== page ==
Faculty of Arts


COMMS 204

Social Media


Please note: this is archived course information from 2018 for COMMS 204.

Description

The rapid growth in social media since Facebook became public in 2006 has lead to significant changes in media ownership and broadcasting; interpersonal communication; journalism and publishing; politics and activism; marketing and promotion; conceptions of public and private; and the relation between online and offline. The course explores the rise of platforms like Twitter, Instagram, SnapChat, Tumblr, Tinder, Grinder, Pinterest, Ello, YouTube and others to examine this important social and technological phenomenon.

We will consider the political economy of social media to look at the changing face of the media landscape as well as the important role social media play in the age of “Info-capitalism” and developments in the shape of capitalism more broadly. The course also explores the ways in which social media have become increasingly central to all aspects of everyday communication raising questions about networks, friendships, surveillance, data ownership, free labour, celebrity and branding.

The course is both theoretical and historical, and aims to enable certain practical skills in the use of social media for purposes of social and political advocacy. By the end of the course students will:

  • Understand how social media relate to the history of the internet and the web
  • Be cognisant of the culture behind the social media revolution
  • Know what “Web 2.0” is and the type of media environment this term proposes
  • Have an awareness of the role attention plays in the current economy
  • Have an understanding of platforms
  • Have a critical awareness of the affordances of the different platforms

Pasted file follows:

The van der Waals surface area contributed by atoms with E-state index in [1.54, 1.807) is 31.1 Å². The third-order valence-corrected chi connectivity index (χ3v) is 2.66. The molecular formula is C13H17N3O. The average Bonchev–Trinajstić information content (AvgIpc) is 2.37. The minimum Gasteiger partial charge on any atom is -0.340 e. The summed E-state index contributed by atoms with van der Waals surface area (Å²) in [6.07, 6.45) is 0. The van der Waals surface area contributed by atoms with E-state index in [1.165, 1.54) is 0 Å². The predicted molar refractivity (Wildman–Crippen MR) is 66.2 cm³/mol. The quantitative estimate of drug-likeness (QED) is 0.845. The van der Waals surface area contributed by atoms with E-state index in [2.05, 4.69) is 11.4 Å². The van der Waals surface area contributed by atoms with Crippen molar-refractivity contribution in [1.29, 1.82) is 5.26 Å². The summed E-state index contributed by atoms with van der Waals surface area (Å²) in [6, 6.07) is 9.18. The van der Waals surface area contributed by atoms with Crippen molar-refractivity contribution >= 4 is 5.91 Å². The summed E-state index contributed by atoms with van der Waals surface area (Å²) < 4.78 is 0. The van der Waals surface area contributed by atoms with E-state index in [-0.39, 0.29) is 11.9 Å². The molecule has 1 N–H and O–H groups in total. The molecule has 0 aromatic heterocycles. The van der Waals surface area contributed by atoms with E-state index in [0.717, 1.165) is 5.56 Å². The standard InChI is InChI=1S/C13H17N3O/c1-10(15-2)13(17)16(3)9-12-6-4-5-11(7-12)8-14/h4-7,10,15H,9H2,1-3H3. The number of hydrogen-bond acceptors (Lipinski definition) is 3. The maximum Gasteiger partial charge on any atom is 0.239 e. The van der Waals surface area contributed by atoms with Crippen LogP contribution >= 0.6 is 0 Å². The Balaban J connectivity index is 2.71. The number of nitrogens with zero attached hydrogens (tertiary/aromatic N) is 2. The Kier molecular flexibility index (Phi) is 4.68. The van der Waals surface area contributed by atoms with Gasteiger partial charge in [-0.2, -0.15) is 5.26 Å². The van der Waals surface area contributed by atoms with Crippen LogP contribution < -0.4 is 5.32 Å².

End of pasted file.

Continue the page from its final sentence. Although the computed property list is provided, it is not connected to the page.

• Have knowledge of important issues around surveillance and data ownership
  • Have a critical awareness of cyber-bullying and trolling
  • Develop a critical understanding of micro-celebrity and self-branding
  • Have an awareness of how social media has changed journalistic practices
  • Understand the ways social media have contributed to political campaigns and resistance
  • Have a strong sense for the important role of participatory culture
  • Be aware of the complex role of users and user generated content
  • Be able to demonstrate an understanding of social marketing and the promotional role of social media
  • Demonstrate an understanding of how to plan social marketing campaigns
  • Have knowledge of the ways social media are used in interpersonal relations
  • Have an understanding of the important role played by locative media
  • Be able to situate the development of social media in relation to a number of theories pertaining to the role of media technologies

View the course syllabus

Availability 2018

Semester 2

Lecturer(s)

Coordinator(s) Dr Neal Curtis

Points

COMMS 204: 15.0 points

Prerequisites

60 points at Stage I in BA courses 

Restrictions

FTVMS 235, 335


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